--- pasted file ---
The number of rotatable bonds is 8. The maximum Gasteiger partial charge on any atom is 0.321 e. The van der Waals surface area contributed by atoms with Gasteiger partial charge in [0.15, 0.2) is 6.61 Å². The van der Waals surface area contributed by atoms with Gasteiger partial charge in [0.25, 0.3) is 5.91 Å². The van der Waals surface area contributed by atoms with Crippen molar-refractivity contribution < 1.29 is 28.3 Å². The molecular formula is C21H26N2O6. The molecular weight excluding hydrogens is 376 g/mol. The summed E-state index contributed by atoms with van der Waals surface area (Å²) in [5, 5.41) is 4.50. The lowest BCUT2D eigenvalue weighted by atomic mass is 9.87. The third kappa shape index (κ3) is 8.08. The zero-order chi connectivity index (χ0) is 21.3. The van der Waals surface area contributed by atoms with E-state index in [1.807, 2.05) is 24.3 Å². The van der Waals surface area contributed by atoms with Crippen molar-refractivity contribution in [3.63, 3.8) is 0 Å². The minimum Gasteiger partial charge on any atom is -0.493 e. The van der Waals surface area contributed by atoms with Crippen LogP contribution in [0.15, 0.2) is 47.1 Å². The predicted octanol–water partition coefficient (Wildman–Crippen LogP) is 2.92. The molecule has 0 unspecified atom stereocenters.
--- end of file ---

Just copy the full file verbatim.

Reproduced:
The number of rotatable bonds is 8. The maximum Gasteiger partial charge on any atom is 0.321 e. The van der Waals surface area contributed by atoms with Gasteiger partial charge in [0.15, 0.2) is 6.61 Å². The van der Waals surface area contributed by atoms with Gasteiger partial charge in [0.25, 0.3) is 5.91 Å². The van der Waals surface area contributed by atoms with Crippen molar-refractivity contribution < 1.29 is 28.3 Å². The molecular formula is C21H26N2O6. The molecular weight excluding hydrogens is 376 g/mol. The summed E-state index contributed by atoms with van der Waals surface area (Å²) in [5, 5.41) is 4.50. The lowest BCUT2D eigenvalue weighted by atomic mass is 9.87. The third kappa shape index (κ3) is 8.08. The zero-order chi connectivity index (χ0) is 21.3. The van der Waals surface area contributed by atoms with E-state index in [1.807, 2.05) is 24.3 Å². The van der Waals surface area contributed by atoms with Crippen molar-refractivity contribution in [3.63, 3.8) is 0 Å². The minimum Gasteiger partial charge on any atom is -0.493 e. The van der Waals surface area contributed by atoms with Crippen LogP contribution in [0.15, 0.2) is 47.1 Å². The predicted octanol–water partition coefficient (Wildman–Crippen LogP) is 2.92. The molecule has 0 unspecified atom stereocenters.